Mount Auburn Cemetery in Cambridge, Massachusetts

Photo by Michael Kleen

Mount Auburn Cemetery, at 580 Mt Auburn Street in Cambridge, Massachusetts, was the country’s first rural cemetery. Designed by landscape architect Alexander Wadsworth, it opened in 1841 and quickly became one of the most visited destinations in the country. Rural cemeteries were laid out like gardens, with winding paths, ponds, and hills, and many, like Mount Auburn, also serve as arboretums. Mount Auburn was designated a National Historic Landmark in 2003. It is 200 acres and is the final resting place for approximately 70,000 people.

My Lost Youth

Henry Wadsworth Longfellow (1807-1882) was America’s greatest poet. He was a Harvard professor, translator, and like many New Englanders, an abolitionist prior to the American Civil War. “Paul Revere’s Ride”, “My Lost Youth”, The Song of Hiawatha, and Evangeline are counted among his works.

By the Uprising of a Great People

A granite Sphinx by Irish-American sculptor Martin Milmore commemorating the end of the American Civil War. Its inscription reads: “American Union Preserved; African Slavery Destroyed; By the Uprising of a Great People; By the Blood of Fallen Heroes.” It was erected in 1872.

The Evidence of Things Not Seen

A breathtaking white marble statue depicting an angel lifting a woman’s veil while holding an inverted torch (symbolizing life extinguished) in memory of three Chickering women: Elizabeth Sumner Harraden Chickering (1803-1879), Eliza Wild Chickering (1837-1860), and Garefilia Oakes Chickering (1830-1912). The Chickerings are an old New England family. Their epitaph reads: “Now faith is the substance of things hoped for, the evidence of things not seen.”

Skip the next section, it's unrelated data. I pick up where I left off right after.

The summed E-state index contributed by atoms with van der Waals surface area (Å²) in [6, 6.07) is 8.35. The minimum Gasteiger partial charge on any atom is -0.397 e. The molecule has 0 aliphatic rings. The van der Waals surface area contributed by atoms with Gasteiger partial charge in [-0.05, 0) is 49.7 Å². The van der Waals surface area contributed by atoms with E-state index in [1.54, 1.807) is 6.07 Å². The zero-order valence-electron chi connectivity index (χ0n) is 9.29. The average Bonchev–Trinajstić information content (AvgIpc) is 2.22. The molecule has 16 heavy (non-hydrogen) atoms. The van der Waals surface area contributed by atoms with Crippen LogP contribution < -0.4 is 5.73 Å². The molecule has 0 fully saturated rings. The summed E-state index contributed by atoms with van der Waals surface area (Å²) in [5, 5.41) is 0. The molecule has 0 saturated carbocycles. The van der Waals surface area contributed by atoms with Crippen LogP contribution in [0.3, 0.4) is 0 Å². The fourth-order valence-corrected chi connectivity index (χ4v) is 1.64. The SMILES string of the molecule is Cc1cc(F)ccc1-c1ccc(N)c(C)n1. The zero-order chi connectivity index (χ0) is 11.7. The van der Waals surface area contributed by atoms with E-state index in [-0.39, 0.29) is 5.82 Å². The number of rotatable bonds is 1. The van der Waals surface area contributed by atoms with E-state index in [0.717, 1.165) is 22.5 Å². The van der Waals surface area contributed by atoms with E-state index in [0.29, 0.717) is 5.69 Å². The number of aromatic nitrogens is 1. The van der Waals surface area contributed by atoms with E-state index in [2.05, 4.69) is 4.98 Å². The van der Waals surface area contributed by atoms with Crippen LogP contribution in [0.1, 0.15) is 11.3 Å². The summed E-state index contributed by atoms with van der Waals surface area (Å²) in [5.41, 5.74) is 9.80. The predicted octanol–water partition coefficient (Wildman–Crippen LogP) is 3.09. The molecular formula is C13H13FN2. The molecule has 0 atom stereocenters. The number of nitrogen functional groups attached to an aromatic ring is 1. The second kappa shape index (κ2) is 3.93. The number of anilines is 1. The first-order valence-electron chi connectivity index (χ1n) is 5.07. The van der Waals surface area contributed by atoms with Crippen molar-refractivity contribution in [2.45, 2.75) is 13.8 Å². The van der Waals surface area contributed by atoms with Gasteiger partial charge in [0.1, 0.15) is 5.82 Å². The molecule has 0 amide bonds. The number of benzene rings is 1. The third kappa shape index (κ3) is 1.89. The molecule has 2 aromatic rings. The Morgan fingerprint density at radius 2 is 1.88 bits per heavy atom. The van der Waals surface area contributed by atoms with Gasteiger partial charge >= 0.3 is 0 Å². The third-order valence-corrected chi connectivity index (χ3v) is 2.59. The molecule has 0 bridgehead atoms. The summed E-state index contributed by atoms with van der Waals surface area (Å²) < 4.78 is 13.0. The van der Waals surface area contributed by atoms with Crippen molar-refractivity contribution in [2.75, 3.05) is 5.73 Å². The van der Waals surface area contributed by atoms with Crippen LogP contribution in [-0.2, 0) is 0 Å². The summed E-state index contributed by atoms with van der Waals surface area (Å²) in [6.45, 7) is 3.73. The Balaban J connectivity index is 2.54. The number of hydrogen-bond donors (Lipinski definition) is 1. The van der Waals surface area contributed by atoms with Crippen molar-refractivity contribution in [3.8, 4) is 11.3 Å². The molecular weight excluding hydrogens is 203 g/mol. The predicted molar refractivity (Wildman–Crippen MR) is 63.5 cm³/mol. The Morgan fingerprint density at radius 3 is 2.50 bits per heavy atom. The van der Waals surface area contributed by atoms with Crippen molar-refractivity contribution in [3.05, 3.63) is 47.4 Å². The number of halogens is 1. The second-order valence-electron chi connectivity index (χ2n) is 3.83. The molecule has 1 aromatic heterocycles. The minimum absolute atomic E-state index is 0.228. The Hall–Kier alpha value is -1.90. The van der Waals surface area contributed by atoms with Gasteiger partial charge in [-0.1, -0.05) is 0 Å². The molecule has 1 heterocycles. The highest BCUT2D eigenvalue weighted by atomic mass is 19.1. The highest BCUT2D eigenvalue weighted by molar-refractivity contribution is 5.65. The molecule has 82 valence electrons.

Their Favorite

Marble monument to a favorite pet, preserved behind thick glass, in the Wingate family plot.

Architect Of New Beginnings

Charles Sumner (1811-1874) was an influential U.S. Senator prior to the American Civil War. A vocal opponent of slavery, he was notoriously beaten with a cane on the Senate floor by South Carolina Congressman Preston Brooks. After the war, he was a radical reconstructionist who fought to grant total legal freedom and equality to ex-slaves in the South.

Author: Michael Kleen

Michael Kleen is an author, raconteur, and occasional traveler. He has a M.A. in History and M.S. in Education. He enjoys studying military history, folklore, and philosophy.

What are your thoughts?

Fill in your details below or click an icon to log in:

WordPress.com Logo

You are commenting using your WordPress.com account. Log Out /  Change )

Google photo

You are commenting using your Google account. Log Out /  Change )

Twitter picture

You are commenting using your Twitter account. Log Out /  Change )

Facebook photo

You are commenting using your Facebook account. Log Out /  Change )

Connecting to %s

This site uses Akismet to reduce spam. Learn how your comment data is processed.